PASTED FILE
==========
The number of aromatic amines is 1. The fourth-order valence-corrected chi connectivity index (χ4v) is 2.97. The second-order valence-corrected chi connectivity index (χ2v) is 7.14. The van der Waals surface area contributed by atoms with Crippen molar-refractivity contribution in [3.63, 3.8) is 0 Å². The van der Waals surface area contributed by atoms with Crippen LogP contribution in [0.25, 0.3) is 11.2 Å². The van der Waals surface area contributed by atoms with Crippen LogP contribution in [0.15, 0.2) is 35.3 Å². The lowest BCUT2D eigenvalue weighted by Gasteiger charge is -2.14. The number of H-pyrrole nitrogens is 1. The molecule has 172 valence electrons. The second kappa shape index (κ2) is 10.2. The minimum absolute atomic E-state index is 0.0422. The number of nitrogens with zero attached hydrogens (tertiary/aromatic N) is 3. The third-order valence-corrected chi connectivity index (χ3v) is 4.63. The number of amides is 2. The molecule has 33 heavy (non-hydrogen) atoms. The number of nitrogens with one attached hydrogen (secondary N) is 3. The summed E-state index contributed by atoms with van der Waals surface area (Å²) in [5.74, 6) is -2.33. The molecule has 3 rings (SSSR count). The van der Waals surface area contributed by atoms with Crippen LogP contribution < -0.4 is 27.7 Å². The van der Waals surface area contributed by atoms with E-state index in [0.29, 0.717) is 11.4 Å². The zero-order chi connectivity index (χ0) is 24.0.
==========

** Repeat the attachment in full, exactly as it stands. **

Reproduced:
The number of aromatic amines is 1. The fourth-order valence-corrected chi connectivity index (χ4v) is 2.97. The second-order valence-corrected chi connectivity index (χ2v) is 7.14. The van der Waals surface area contributed by atoms with Crippen molar-refractivity contribution in [3.63, 3.8) is 0 Å². The van der Waals surface area contributed by atoms with Crippen LogP contribution in [0.25, 0.3) is 11.2 Å². The van der Waals surface area contributed by atoms with Crippen LogP contribution in [0.15, 0.2) is 35.3 Å². The lowest BCUT2D eigenvalue weighted by Gasteiger charge is -2.14. The number of H-pyrrole nitrogens is 1. The molecule has 172 valence electrons. The second kappa shape index (κ2) is 10.2. The minimum absolute atomic E-state index is 0.0422. The number of nitrogens with zero attached hydrogens (tertiary/aromatic N) is 3. The third-order valence-corrected chi connectivity index (χ3v) is 4.63. The number of amides is 2. The molecule has 33 heavy (non-hydrogen) atoms. The number of nitrogens with one attached hydrogen (secondary N) is 3. The summed E-state index contributed by atoms with van der Waals surface area (Å²) in [5.74, 6) is -2.33. The molecule has 3 rings (SSSR count). The van der Waals surface area contributed by atoms with Crippen LogP contribution < -0.4 is 27.7 Å². The van der Waals surface area contributed by atoms with E-state index in [0.29, 0.717) is 11.4 Å². The zero-order chi connectivity index (χ0) is 24.0.